Sunday, March 30, 2008


Fuel Prices Will Be Passed On To The Consumer

(Mar.29 Jackson, MS) As the price per gallon of diesel fuel continues its meteoric rise, consumers of diesel feel the additional financial burden acutely. In no sector of the economy is this more in evidence than in the trucking industry. Other large consumers of diesel such as railroads, farmers and passenger carriers have sufficient government provided subsidies to offset the pain of rising fuel costs. Trucking has no such benefactors in Washington, DC or elsewhere.

Yesterday, Bill Graves the President and CEO of the American Trucking Association (ATA) called on the federal Departments of Transportation and Energy to intervene in what promises to be a growing drag on an already sinking economy. Aside from the ATA's public actions several grassroots truck driver groups comprised largely of barely literate, grossly obese, seldom showered owner/operators are calling for an industry wide “Idle Day” on Tuesday, April 1. This idle day is intended as a driver initiated protest to the cost of diesel fuel. Owner/operators are particularly vulnerable to economic variables such as the price of fuel since they are independent and must bear the burden of all their expenses while freight rates have remained stagnant. The bulk of commodities and freight that are trucked in America are moved by large fleets that wield clout with all the major shippers and truck stop chains insofar as locking in fuel price costs and collecting fuel surcharges.

The MRW 1 Group, headquartered here in Jackson is one of the most powerful, prestigious and influential trucking industry consultancies. They have a very active lobbying presence on Capitol Hill as well as strong ties across the entire spectrum of transportation, logistics, and carriers. They also house an innovative think tank that conducts cutting edge, innovative research in all areas of trucking and driver study. The Governmental Affairs Director of the MRW 1 Group, Dr. F. Lee Flack, issued a withering position statement regarding this “Idle Day” shut down. Flack stated “ Most of the problems these drivers are experiencing are self-induced. Most large fleet company drivers, men and women who drive for Werner, Knight and KLLM are doing just fine. The owner operators who spend 40% of their time in truck stops getting their tanks, wheels and fifth wheels polished while they play video games and eat buffets; now those folks just don’t know how to run a business. If they had any smarts they would not be broke. If they want to haul 80 cent a mile freight, that is their business.”

Dr. Flack also stated “ With all due respect to drivers, what other industry can a young business novice with a $1000 in their pockets suddenly become and independent business owner?”

Some of these committed drivers are subject to being victims of greedy brokers; others race from truck stop to truck stop seeking loads off load boards that would leave them even further in the whole.

“Drivers who try to make their living purely off truck stop load boards are, frankly, barking up the wrong tree. They need to develop customer contacts, establish a true, reliable customer base, one of mutual benefit. These drivers ought not even bother competing with the large, nationwide carriers.”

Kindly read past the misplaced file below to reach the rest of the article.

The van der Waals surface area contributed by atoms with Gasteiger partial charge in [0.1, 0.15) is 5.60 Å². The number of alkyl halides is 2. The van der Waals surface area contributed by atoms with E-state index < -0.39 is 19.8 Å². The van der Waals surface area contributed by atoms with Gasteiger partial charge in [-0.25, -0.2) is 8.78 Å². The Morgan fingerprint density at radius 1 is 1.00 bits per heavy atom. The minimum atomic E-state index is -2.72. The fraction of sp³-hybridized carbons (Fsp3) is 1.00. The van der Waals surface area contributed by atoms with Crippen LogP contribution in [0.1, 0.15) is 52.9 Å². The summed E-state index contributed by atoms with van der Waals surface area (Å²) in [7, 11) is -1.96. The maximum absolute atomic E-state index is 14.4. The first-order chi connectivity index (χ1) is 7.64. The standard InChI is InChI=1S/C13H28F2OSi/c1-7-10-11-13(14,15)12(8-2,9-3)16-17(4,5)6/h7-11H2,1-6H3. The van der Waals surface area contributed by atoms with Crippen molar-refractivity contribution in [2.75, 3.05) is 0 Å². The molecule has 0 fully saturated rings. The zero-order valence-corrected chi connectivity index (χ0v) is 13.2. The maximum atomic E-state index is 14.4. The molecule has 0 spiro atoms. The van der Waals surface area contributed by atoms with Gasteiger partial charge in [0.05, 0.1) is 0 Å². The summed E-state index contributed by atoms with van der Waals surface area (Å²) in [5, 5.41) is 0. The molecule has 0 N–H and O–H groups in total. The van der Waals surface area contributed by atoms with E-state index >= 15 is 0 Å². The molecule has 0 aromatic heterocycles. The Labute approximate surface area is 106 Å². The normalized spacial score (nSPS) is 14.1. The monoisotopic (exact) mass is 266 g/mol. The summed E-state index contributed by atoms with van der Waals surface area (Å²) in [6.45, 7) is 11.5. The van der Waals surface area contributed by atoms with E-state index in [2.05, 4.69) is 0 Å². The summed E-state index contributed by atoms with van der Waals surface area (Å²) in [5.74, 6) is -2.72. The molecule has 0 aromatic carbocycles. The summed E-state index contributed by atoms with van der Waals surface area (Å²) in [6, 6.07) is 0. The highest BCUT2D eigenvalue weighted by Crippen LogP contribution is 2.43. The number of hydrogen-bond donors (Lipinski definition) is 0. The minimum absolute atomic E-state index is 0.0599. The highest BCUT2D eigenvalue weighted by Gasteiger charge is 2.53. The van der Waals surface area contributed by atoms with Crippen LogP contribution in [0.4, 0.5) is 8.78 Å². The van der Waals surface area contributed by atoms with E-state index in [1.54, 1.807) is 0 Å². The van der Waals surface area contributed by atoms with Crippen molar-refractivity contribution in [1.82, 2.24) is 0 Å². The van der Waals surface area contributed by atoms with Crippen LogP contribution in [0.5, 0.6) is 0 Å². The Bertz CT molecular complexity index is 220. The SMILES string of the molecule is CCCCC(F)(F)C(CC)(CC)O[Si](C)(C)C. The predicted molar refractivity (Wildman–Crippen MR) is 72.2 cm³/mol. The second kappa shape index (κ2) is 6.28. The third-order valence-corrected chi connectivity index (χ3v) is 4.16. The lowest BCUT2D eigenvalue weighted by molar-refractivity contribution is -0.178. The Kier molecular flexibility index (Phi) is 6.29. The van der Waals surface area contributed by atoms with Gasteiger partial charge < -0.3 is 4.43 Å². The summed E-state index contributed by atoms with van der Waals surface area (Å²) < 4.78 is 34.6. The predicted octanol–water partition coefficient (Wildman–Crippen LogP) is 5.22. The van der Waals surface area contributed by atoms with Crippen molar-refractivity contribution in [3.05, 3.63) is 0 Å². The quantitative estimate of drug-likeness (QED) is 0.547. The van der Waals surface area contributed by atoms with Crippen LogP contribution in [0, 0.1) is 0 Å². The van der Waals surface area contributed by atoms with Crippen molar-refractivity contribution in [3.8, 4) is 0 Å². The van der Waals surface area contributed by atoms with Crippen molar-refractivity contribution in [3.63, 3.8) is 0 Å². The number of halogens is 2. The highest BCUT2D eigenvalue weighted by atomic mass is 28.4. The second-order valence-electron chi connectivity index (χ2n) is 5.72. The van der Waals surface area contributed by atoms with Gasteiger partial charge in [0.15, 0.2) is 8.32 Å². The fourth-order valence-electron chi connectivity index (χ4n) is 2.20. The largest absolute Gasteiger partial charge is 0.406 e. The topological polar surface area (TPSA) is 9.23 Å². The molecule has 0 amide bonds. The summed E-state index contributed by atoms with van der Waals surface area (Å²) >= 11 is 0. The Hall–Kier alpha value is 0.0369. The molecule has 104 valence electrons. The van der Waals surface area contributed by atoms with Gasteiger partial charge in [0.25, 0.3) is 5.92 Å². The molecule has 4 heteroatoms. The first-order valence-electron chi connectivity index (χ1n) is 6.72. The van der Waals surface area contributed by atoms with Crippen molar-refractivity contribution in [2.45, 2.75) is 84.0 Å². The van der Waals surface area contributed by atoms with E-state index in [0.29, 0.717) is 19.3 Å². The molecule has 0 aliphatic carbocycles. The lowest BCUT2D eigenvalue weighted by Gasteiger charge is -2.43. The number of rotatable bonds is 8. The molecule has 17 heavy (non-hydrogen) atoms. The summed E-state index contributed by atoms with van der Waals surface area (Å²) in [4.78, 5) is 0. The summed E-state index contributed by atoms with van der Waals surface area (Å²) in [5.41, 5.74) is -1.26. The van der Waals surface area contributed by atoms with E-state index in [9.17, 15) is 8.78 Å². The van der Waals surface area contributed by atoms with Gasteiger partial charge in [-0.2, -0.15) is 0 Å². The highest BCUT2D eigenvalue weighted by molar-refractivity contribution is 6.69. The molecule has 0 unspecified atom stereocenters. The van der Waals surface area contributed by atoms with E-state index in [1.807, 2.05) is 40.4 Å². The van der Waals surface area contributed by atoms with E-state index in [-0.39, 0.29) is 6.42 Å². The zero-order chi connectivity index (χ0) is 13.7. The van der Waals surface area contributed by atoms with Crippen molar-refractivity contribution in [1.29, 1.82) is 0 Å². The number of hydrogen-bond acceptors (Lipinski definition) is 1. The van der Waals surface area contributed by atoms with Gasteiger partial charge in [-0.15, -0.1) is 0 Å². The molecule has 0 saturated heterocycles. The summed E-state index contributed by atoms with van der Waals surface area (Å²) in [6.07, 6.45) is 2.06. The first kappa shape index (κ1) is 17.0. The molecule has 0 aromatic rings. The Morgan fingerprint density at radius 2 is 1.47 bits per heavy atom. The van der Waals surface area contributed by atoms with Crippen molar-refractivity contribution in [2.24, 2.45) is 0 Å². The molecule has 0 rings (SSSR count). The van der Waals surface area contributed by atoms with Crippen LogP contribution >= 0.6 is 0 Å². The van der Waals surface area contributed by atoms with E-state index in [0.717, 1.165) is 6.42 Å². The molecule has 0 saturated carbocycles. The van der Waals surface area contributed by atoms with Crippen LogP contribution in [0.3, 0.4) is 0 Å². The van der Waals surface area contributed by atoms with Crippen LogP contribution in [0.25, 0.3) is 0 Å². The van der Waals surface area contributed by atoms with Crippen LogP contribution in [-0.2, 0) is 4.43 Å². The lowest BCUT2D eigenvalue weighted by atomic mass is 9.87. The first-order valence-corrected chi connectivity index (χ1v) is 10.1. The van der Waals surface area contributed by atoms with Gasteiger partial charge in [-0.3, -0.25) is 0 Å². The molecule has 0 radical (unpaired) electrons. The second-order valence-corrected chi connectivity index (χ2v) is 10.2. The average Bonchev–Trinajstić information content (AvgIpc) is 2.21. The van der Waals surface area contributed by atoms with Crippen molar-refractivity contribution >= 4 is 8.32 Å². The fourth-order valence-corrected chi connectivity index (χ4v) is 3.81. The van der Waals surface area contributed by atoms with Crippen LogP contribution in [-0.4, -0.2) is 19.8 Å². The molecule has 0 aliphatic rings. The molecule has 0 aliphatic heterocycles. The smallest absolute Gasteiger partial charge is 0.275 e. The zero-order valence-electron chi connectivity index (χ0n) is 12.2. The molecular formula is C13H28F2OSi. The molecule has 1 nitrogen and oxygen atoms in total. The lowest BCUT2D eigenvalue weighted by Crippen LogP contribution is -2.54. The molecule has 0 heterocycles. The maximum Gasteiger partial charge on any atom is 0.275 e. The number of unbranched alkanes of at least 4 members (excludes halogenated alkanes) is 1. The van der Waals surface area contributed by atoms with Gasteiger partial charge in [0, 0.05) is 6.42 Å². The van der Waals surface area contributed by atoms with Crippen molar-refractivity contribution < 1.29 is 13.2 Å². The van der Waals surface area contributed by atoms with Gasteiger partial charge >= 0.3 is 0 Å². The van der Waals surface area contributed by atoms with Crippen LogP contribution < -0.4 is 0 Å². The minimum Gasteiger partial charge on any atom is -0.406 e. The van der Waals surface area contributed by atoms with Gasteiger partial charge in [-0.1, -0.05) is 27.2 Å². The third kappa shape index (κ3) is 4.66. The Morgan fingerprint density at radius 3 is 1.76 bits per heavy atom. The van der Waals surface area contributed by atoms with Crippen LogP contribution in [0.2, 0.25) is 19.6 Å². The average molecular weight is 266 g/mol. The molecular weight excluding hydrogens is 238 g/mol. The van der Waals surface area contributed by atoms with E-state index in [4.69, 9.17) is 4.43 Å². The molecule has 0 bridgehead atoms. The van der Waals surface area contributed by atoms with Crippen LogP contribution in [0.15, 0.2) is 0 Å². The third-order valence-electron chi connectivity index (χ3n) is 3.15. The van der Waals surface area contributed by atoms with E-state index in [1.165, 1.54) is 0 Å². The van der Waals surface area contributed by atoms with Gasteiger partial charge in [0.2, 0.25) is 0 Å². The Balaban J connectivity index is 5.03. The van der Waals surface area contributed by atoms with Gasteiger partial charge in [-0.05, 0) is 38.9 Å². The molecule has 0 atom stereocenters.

Dr. Flack, who possesses a degree in law from Ole Miss, a Ph.D. in Economic Philosophy from Harvard and a CDL, cautions. “ The independent driver with their own authority, needs to identify a niche’, develop a relationship and realize just how many small shippers would rather do business with a reliable O/O, than any broker or mid-sized carrier."

Industry insiders aside from the from the MRW 1 Group are unanimous in the belief that, “ Many of these drivers dive head first into the pool and by the time they hit bottom, they don't realize, they are already drowning already drowning.”

Dr. Flack, candidly, recommended some measures the independent/ lease purchase,/ O/O, can take starting with , “ For every driver that joins OOIDA, their membership will help propel us beyond the Teamsters. After all, we are the folks hauling the bulk of the freight.”

Kenneth M. Necaise, Director of Transportation Studies at Alcorn Stae University commented, “ Some drivers may need to take a look in the mirror. Just because the posted speed limit might be 70, doesn’t mean you HAVE TO drive 70 mph.”

“ Drivers need to slow down, maximize fuel economy and take advantage of the meager fuel surcharges they are receiving.”
Kenneth M. Necaise, states emphatically that, “ If a driver could raise his fuel economy from 5 gallons per mile to 6.5 gallons per mile, with todays current cost of fuel, that driver could conceivably pocket over $19,000 in fuel savings alone in a year."

Dr. Flack, a very pragmatic member of the trucking community says, “ These two simple steps may not solve your problems immediately, but they will provide a good foundation.”

The overwhelming majority of MRW 1 Group clients,which include, fleet owners ( maximum 20 trucks), old time Owner/Operators,and some of the major carriers reject the notion of an “Idle Day”. "We are too concerned with servicing our shippers, client base and other honorable members of the shipping community", said Dr. Flack.

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